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RECREATIONAL NUMBER THEORY
This web-site is intended to describe several examples of the use of elliptic curves to attack problems from the area of recreational number theory - see the following link for recent news.
These two areas are sometimes thought of as being at opposing poles in Mathematics. Elliptic curves can provide some of the deepest results, such as Andrew Wiles' proof of Fermat's Last Theorem, whilst recreational number theory is enjoyed by many without any formal Maths qualifications.
It is hoped that the following pages can show that there can be a fruitful mixing between the two topics. Most of the problems and their analysis are not original to me. I have tried to give the correct credit - if I have missed you out, my sincere apologies.
The choice of examples is purely subjective with no attempt to claim that it is exhaustive. The only criterion for inclusion is that I found the problem interesting enough to play around with it. If any reader can suggest an interesting additional example, please send me an e-mail.
Currently, the examples fall into four distinct categories:
The basic methodology involved in attacking these
problems is described in this page .
I also have a file of references
to books and papers, related to the problems considered and other topics,
which might be of interest to the reader.
WARNING: The following pages all have a lot of
symbols. There are a large number of web-browsers currently available,
and I cannot check that the pages look OK on all of them. I have tried
the pages on Internet Explorer, Netscape, and Mozilla Firefox, though there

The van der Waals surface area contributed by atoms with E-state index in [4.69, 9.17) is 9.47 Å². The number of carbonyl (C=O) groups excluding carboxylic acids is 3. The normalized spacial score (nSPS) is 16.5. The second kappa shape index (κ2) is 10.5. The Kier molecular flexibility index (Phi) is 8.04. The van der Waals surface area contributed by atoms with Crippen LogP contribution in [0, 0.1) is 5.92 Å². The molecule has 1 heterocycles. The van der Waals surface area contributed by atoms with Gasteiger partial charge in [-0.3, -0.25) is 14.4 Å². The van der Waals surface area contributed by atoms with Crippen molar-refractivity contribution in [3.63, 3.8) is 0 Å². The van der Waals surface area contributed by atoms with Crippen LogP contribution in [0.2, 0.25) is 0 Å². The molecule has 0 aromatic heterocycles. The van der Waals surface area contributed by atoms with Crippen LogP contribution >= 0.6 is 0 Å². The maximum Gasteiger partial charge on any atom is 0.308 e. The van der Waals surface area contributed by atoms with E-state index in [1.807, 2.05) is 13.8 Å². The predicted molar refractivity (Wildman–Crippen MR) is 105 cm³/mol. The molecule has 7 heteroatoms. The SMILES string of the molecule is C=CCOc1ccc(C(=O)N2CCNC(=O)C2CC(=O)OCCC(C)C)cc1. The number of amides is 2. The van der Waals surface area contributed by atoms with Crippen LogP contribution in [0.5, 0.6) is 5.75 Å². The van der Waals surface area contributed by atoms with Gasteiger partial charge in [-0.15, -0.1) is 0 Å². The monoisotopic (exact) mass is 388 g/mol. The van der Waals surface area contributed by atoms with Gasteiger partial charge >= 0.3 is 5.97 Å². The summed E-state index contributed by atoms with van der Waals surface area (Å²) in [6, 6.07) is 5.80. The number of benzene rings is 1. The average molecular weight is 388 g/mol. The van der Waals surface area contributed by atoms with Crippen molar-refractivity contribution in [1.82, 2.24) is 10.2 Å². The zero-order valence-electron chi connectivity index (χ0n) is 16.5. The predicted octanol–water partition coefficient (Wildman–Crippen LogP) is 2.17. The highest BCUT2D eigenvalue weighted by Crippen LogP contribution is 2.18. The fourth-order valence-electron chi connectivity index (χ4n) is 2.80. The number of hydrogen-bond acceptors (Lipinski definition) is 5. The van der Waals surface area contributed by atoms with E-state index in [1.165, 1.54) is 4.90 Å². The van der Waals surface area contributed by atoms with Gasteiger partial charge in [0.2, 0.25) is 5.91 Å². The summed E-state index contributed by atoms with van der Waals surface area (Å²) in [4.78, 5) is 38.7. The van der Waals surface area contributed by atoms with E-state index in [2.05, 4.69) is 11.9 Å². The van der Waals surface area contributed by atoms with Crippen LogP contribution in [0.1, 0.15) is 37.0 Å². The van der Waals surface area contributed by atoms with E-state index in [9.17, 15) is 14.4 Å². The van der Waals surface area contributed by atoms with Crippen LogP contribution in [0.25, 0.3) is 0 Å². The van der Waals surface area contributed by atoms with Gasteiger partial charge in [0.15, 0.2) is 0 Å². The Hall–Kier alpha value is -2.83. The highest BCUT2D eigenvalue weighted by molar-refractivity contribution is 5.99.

could still be errors.
N = ( x + y + z )*( 1/x + 1/y + 1/z ) |
N = | ( x + y + z )^{3 }x y z |
N = | x
y |
+ | y
z |
+ | z
x |
N = | ( x^{ }+ y + z )^{3 } x^{3 }+ y^{3} + z^{3} |
These are elliptic curves given directly
with no seeming relation to an underlying problem.
Computing Resources:
As will be seen from the results quoted in the various
pages, this type of Maths needs a computer to get anywhere beyond first-base.
A description of what I use can be found here
.
Contact information:
If you especially like or dislike anything in these pages you can contact me as follows
e-mail: allan.macleod@paisley.ac.uk
postal mail: Allan MacLeod
Dept. of Mathematics and Statistics
University of Paisley
High St.
Paisley
SCOTLAND
PA1 2BE
telephone: (within UK) 0141-848-3516
(outwith UK) 44-141-848-3516
Disclaimer (to keep my employers happy!)
Since much of these pages isn't original to me, anybody
can use the material in any way they want, without needing to seek my permission.
I will be delighted if someone uses the information. I have tried to ensure
there are as few mistakes as possible, but it is inevitable that some errors
will have eluded me. If you find one, send me an e-mail please. There is,
thus, no guarantee that the data is correct, and you use it at your own
peril.